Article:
The Catholic Church is sometimes portrayed as opposing all stem-cell research. That is incorrect.
Q. I have a child with Type 1 diabetes. Currently there is some research being done toward a cure for this disease, but it involves embryonic stem cells. Should I refuse to hope for a cure that comes through this method? And if a cure does happen to come from this research, am I barred from using it for my child? (Yorktown, Virginia)
A. I certainly understand your deep concern for your child's health and your strong desire to do everything morally permissible to help. The Catholic Church is sometimes portrayed as opposing all stem-cell research. That is incorrect. What the Church opposes is the particular type of research that involves the destruction of human embryos.
As the Vatican indicated in No. 32 of "Dignitas Personae," a 2008 document "On the Dignity of the Human Person," the destruction of even one human life can never be justified in terms of the benefit that it might conceivably bring to another.
The Church, on the other hand, does strongly support research using adult stem cells. In fact, the Vatican in 2013 hosted a conference of medical experts to promote that research.
I have seen no reports to date of any lasting and verifiable cures from the use of embryonic cells. However, stem cells from adult tissue and from umbilical cord blood are already providing healing treatment, particularly for victims of strokes and vascular disease.
So I would think that your stronger hope for a cure for diabetes might lie in the type of research that is morally permitted and encouraged by the Church.
As for your hypothetical question, whether you might morally use a cure discovered from embryonic research, I have not yet seen a definitive answer to that from Catholic moralists, but I think that I can deduce one.
In 2005, the Pontifical Academy for Life released a study regarding the use of vaccines derived from aborted human fetuses. The academy felt that the use of such vaccines was permissible but only in the absence of ethical alternatives. However -- and this is probably a telling difference -- the academy noted that those particular fetuses had been killed for reasons entirely unrelated to the production of vaccines, and so the nexus is remote.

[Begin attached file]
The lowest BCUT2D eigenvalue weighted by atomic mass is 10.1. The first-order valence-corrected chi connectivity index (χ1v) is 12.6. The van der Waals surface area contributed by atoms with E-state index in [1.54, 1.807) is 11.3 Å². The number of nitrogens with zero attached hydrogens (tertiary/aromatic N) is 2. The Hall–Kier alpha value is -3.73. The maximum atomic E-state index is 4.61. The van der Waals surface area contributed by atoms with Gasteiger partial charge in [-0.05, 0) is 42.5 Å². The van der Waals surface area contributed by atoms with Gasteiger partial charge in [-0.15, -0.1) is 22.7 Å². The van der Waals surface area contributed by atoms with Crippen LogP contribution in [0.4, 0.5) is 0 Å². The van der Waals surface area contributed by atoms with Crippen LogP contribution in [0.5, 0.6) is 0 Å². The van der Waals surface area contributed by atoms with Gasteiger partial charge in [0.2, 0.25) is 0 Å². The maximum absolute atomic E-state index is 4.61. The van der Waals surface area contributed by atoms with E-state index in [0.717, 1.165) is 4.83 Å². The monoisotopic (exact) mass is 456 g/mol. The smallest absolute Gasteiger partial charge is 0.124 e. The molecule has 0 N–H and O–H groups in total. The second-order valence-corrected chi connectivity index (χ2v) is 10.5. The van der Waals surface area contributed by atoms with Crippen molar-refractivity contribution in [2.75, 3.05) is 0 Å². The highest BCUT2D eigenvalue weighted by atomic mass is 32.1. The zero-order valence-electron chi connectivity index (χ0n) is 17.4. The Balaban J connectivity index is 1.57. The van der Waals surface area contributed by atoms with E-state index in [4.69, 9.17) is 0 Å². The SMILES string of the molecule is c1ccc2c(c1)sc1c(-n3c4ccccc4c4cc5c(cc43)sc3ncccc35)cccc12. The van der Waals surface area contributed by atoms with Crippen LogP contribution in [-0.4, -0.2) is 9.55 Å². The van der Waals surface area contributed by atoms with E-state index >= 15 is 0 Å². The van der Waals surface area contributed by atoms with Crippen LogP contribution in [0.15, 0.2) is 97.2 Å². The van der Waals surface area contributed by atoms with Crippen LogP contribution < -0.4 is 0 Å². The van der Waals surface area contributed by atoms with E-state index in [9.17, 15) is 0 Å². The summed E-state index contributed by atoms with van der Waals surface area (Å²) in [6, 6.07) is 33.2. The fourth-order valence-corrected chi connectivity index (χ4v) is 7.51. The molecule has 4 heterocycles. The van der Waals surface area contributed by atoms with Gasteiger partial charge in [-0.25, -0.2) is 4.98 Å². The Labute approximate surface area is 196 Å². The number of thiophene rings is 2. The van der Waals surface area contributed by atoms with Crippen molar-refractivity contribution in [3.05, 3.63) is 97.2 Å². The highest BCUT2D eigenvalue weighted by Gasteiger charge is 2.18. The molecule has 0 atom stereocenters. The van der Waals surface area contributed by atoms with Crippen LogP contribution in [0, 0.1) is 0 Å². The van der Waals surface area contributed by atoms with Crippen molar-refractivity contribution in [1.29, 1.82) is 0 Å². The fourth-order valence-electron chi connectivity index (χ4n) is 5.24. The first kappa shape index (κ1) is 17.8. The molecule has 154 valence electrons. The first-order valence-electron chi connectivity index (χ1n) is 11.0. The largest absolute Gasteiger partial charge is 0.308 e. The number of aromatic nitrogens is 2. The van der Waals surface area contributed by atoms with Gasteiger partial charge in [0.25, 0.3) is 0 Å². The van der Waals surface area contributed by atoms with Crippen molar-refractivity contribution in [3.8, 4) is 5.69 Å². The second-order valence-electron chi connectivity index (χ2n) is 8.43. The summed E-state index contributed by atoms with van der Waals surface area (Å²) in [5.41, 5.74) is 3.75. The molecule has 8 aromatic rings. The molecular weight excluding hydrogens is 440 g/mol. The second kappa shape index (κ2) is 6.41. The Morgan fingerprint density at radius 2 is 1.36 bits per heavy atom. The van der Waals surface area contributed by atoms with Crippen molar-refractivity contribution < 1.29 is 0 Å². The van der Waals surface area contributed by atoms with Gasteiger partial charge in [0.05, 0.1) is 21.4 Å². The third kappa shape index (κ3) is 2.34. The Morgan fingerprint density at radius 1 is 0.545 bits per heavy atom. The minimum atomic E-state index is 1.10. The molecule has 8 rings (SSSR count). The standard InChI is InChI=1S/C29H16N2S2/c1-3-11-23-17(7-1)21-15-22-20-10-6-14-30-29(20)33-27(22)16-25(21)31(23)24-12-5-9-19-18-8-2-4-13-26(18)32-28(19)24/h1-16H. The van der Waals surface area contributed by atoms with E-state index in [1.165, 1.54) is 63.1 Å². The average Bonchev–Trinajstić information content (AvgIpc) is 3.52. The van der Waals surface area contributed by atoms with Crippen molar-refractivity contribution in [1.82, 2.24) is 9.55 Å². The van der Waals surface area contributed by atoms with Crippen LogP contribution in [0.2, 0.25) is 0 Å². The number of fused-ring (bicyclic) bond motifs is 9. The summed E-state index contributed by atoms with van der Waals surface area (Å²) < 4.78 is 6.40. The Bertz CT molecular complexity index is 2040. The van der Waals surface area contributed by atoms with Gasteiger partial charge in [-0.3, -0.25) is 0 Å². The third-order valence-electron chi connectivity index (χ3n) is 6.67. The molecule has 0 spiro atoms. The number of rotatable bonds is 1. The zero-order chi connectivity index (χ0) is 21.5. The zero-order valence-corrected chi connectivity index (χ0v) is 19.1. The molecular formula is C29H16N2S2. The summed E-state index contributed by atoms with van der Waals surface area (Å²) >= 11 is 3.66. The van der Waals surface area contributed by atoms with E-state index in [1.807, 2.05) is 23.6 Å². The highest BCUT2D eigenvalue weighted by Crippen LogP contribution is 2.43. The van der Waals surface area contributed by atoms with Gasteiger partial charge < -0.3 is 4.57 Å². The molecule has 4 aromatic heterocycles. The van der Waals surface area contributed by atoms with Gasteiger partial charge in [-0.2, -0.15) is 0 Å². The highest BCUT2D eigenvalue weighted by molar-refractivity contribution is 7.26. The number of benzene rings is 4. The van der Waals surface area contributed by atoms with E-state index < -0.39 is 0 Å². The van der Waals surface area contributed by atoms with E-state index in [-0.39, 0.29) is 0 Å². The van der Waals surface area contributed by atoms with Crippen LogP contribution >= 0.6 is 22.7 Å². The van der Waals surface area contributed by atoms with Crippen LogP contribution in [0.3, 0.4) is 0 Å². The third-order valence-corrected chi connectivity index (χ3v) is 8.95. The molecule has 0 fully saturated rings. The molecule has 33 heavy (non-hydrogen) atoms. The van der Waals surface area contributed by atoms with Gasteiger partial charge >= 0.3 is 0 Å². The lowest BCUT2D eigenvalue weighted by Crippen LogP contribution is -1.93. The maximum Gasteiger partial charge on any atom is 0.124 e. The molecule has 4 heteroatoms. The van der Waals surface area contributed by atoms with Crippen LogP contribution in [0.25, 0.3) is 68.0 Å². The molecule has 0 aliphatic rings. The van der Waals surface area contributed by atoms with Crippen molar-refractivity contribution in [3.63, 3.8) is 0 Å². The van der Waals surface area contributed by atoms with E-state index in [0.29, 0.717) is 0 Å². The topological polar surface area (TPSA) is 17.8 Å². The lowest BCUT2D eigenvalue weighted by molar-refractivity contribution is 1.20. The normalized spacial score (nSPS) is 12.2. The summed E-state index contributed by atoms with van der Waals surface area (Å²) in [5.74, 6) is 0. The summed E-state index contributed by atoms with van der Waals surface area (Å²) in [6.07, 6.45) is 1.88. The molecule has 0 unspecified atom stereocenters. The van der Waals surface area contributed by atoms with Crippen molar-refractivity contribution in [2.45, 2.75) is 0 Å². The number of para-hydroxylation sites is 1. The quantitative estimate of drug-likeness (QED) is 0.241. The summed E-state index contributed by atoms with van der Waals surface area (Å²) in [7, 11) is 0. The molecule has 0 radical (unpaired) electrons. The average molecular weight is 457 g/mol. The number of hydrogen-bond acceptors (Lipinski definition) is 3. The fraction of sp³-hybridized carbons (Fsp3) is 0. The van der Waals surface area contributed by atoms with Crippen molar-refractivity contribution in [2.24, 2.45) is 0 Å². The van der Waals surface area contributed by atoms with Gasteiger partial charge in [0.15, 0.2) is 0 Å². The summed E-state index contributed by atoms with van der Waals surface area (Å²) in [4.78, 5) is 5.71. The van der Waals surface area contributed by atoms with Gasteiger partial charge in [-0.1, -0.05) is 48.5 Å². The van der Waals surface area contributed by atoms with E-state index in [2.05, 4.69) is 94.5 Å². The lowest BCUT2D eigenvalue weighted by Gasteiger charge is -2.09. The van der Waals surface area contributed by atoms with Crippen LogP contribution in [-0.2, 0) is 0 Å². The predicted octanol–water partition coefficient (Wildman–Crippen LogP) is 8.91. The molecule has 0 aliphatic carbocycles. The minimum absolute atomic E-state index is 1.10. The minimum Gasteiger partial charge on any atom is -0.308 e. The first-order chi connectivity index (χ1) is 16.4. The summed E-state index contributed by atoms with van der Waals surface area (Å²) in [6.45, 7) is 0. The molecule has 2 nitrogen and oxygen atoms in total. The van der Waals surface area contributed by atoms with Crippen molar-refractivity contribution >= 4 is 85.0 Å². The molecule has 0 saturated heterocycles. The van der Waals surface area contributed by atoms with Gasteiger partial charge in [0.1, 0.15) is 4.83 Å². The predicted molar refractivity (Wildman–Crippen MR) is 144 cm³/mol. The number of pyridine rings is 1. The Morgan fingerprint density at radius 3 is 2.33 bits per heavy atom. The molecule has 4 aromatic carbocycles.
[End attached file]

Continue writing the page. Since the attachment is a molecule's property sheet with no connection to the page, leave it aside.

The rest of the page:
By contrast, embryonic stem-cell research involves the ongoing destruction of human embryos for the very purpose of medical research. So it seems to me that the use of the fruits of such research would not be morally permissible, since it would offer tacit support to such harmful experimentation.
Q. My "good Catholic" neighbor -- a devoted congregant entrusted with a key to her parish church, a nursing home volunteer, a member of Bible study classes (and a helpful neighbor to me) -- insists that all Muslims are jihadists.
When I tried to tell her that the only two Muslims I've known were good people (and that not all Muslims are terrorists, anymore than all priests are pedophiles), she was vehemently dismissive. I would like you to tell me if her belief is that of the Catholic Church or if she more likely developed it from watching Fox News. (City of origin withheld)
A. You should introduce your "good Catholic" neighbor to the insights of Pope Francis. In his 2013 apostolic exhortation "The Joy of the Gospel," he very clearly stated the following in No. 253: "Faced with disconcerting episodes of violent fundamentalism, our respect for true followers of Islam should lead us to avoid hateful generalizations, for authentic Islam and the proper reading of the Quran are opposed to every form of violence."
In November 2014, Pope Francis was asked by reporters about the violence against Shiite Muslims and Christians in Syria and Iraq at the hands of the Islamic State. He said once more that it was wrong to equate Islam itself with violence, called the action of ISIS "a profoundly grave sin against God" and invited Muslim leaders to issue a global condemnation of terrorism to help dispel the stereotype.
Father Kenneth Doyle is a columnist for Catholic News Service